William Landry

Blueprint for Success: William Landry Builds a Future for his Family

“Don’t be afraid to be scared.” It’s unconventional advice William Landry wishes he could give his younger self. He grew up in Fort Providence in the Northwest Territories and after high school, he became a carpenter. What he means by not being afraid to be scared is that he thinks it’s good to be brave enough to try new things, to make mistakes and learn as you go. Trying your best and trying everything when you’re young lets you make the most of your future, in Landry’s opinion. In building houses, he’s been building a future for his family and he hopes others will follow his blueprint for success.

From his perspective, the trades offer many paths to success, not only through carpentry but also in things like mechanics. “Trades was my pursuit and I definitely enjoy it today,” he smiles, savouring his sweet success. The path to becoming a tradesperson is challenging but rewarding. It’s a four-year program which includes an apprenticeship to become a carpenter like him. He got into the construction field because carpentry is something that runs in his family. With two uncles who were carpenters, he grew up hanging around jobsites with his relatives. He enjoys working with tools and being hands on in the work that he does. As for how he got there, he describes himself as having fallen into the trade. 

Making it as a tradesperson can be hard if you have a family and kids already, particularly if you need to be away from the people you love for school or to work to get your apprenticeship hours in. You have to go where the work is and sometimes that’s far from home.  “It's pretty tough but if you just put your mind to it and pitter-patter get at ‘er, then before you know it's pretty much all done, right?” Landry reflects. He found when parents and siblings can pitch in it can make a difference, and the sacrifice of being away from home paid off in a long-term benefit when he reached his goal of becoming a carpenter like his uncles.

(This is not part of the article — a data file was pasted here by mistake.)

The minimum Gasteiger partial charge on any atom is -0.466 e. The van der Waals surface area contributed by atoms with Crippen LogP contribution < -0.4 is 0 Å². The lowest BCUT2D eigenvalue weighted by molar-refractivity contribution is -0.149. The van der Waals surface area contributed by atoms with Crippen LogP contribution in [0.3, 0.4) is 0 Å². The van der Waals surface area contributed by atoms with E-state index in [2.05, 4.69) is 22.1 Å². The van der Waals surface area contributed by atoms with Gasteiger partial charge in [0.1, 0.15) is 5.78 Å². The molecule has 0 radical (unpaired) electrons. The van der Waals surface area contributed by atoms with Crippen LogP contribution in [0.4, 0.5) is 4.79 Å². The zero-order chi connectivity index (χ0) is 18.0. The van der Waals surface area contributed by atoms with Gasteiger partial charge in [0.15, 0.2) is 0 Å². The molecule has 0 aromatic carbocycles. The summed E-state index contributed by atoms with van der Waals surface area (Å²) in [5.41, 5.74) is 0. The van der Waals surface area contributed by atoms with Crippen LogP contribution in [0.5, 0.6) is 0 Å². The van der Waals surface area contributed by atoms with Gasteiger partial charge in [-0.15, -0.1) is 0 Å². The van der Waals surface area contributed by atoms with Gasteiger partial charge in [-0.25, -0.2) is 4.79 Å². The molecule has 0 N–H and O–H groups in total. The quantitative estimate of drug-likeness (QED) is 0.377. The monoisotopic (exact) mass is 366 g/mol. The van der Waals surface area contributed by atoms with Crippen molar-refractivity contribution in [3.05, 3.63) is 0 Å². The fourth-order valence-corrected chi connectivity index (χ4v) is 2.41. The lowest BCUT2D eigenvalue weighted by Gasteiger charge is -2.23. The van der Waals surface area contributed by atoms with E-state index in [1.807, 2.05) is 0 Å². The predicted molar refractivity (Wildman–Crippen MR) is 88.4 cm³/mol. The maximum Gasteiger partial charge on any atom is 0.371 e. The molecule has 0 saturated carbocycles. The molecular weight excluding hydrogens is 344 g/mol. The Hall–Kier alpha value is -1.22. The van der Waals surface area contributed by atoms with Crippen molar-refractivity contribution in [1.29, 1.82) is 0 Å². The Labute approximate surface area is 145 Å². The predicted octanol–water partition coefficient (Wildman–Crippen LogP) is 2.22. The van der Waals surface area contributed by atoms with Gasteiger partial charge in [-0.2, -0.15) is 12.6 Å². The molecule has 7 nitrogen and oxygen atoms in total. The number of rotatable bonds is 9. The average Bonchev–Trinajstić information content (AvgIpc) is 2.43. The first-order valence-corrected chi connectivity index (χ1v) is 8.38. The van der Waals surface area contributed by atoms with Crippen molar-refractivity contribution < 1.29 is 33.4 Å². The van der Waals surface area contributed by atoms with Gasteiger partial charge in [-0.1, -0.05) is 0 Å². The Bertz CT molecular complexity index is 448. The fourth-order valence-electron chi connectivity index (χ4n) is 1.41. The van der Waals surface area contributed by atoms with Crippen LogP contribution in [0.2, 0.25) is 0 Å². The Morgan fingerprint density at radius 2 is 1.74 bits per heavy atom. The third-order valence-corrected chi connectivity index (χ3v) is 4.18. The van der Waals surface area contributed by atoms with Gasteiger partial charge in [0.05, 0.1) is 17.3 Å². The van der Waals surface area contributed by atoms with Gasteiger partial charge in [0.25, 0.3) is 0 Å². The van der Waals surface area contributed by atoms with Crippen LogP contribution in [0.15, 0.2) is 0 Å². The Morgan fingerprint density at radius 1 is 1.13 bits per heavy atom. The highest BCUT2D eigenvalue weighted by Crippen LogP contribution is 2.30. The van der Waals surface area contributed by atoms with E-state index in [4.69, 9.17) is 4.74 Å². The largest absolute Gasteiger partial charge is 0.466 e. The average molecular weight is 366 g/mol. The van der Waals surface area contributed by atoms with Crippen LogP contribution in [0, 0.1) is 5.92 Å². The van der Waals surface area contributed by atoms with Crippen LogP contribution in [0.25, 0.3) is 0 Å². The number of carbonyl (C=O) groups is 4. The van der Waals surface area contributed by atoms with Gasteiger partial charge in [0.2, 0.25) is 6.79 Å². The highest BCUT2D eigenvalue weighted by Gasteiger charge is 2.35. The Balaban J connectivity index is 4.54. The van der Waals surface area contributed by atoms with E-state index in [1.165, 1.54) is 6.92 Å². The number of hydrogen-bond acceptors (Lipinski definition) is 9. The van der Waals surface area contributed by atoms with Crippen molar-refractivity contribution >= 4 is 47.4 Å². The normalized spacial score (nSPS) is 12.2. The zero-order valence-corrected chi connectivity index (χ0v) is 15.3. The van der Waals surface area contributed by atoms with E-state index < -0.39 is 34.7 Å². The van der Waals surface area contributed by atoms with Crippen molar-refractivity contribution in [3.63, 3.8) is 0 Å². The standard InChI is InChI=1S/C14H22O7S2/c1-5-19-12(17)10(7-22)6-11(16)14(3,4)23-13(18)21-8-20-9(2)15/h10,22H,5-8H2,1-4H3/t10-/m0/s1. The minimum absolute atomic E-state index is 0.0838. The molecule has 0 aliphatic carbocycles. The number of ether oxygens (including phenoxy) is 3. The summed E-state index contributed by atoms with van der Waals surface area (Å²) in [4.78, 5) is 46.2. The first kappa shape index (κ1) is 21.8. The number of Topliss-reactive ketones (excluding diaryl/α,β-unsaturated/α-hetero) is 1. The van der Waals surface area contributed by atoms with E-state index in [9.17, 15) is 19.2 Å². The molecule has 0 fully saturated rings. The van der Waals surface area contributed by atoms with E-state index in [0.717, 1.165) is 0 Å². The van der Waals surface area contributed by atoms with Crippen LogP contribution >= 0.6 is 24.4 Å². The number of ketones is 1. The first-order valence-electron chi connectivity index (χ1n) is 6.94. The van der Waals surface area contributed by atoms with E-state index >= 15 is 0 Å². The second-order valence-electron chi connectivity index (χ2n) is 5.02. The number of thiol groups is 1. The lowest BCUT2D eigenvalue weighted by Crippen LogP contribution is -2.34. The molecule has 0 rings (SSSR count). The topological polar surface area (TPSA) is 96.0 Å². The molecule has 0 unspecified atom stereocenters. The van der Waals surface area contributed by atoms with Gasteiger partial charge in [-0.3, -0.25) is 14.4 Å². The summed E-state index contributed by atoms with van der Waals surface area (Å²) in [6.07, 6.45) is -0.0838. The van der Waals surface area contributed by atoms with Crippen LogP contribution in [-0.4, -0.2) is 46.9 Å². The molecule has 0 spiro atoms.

Homesickness was a problem for students in his program who also came from the North and were studying far from home. They would bunk together in apartments, get to know each other and push each other when quitting or going home early seemed like the best way to get over missing family and friends. The mutual support and encouragement made a difference when it came to fighting loneliness and helped them get through to the end so they could reach their goals.
Illustration by Shaikara David

In those situations, they found that two heads were better than one and having the benefit of another person’s perspective or opinion could be helpful. Classmates were happy to help each other when needed because it was clear that the isolation from all that was familiar was taking a toll on them. By comforting each other, they were able to push through the educational challenge away from their home communities and successfully complete their studies. Working together, they could qualify for work that they love.  

While enjoyable, the work that he does is mentally and physically challenging, so he tries to stay healthy and maintain a healthy lifestyle. Landry stopped drinking in the last couple of years to focus on his career and on being a father and husband. He’s inspired by looking at houses and seeing how they were built, what techniques were used and reflecting on completed projects that he helped bring to life. He loves the way he can revisit past projects and get re-energized by what he has achieved. He would like to encourage all young people to pursue a trade. 

William Landry wasn’t afraid to be scared and he ended up with a satisfying career. After growing up in Fort Providence, he chased his dream of becoming a tradesman. He was brave enough to try new things, make mistakes and learns as he goes. He tried his best and tried everything when he was young and it let him make the most of his future. He’s been building houses and building a future with his family, and shares his blueprint for success with tomorrow’s carpenters.

Thanks to Alison Tedford Seaweed for authoring this article.

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Key Parts

  • Career
  • Identity
    First Nations
    First Nations
  • Province/Territory
    Northwest Territories
  • Date
    March 13, 2023
  • Post Secondary Institutions
    No PSI found.
  • Discussion Guide
    create to learn discuss

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